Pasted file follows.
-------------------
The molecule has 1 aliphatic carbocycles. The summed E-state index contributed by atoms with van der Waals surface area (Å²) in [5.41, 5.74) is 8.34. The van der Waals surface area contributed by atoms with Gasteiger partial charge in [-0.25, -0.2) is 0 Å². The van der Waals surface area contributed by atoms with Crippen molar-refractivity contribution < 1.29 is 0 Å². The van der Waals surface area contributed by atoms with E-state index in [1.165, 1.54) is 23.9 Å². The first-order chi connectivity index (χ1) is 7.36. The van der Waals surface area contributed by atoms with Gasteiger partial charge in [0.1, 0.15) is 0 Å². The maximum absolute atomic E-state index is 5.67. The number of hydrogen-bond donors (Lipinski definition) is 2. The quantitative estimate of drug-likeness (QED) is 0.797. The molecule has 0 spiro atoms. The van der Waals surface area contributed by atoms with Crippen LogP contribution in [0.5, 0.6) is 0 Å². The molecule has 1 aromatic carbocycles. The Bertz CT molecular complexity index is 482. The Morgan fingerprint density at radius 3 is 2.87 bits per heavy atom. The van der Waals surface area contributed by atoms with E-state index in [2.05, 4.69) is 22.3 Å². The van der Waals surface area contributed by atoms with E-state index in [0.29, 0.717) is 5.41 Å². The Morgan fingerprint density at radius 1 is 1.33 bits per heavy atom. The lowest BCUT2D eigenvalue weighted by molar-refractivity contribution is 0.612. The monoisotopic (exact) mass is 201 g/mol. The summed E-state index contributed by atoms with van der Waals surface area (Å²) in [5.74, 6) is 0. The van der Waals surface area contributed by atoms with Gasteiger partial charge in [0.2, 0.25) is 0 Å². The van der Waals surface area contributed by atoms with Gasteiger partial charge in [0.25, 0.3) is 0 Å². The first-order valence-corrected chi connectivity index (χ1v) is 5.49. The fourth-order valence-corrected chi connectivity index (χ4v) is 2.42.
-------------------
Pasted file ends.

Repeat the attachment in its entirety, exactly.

The molecule has 1 aliphatic carbocycles. The summed E-state index contributed by atoms with van der Waals surface area (Å²) in [5.41, 5.74) is 8.34. The van der Waals surface area contributed by atoms with Gasteiger partial charge in [-0.25, -0.2) is 0 Å². The van der Waals surface area contributed by atoms with Crippen molar-refractivity contribution < 1.29 is 0 Å². The van der Waals surface area contributed by atoms with E-state index in [1.165, 1.54) is 23.9 Å². The first-order chi connectivity index (χ1) is 7.36. The van der Waals surface area contributed by atoms with Gasteiger partial charge in [0.1, 0.15) is 0 Å². The maximum absolute atomic E-state index is 5.67. The number of hydrogen-bond donors (Lipinski definition) is 2. The quantitative estimate of drug-likeness (QED) is 0.797. The molecule has 0 spiro atoms. The van der Waals surface area contributed by atoms with Crippen LogP contribution in [0.5, 0.6) is 0 Å². The molecule has 1 aromatic carbocycles. The Bertz CT molecular complexity index is 482. The Morgan fingerprint density at radius 3 is 2.87 bits per heavy atom. The van der Waals surface area contributed by atoms with E-state index in [2.05, 4.69) is 22.3 Å². The van der Waals surface area contributed by atoms with E-state index in [0.29, 0.717) is 5.41 Å². The Morgan fingerprint density at radius 1 is 1.33 bits per heavy atom. The lowest BCUT2D eigenvalue weighted by molar-refractivity contribution is 0.612. The monoisotopic (exact) mass is 201 g/mol. The summed E-state index contributed by atoms with van der Waals surface area (Å²) in [5.74, 6) is 0. The van der Waals surface area contributed by atoms with Gasteiger partial charge in [0.2, 0.25) is 0 Å². The van der Waals surface area contributed by atoms with Gasteiger partial charge in [0.25, 0.3) is 0 Å². The first-order valence-corrected chi connectivity index (χ1v) is 5.49. The fourth-order valence-corrected chi connectivity index (χ4v) is 2.42.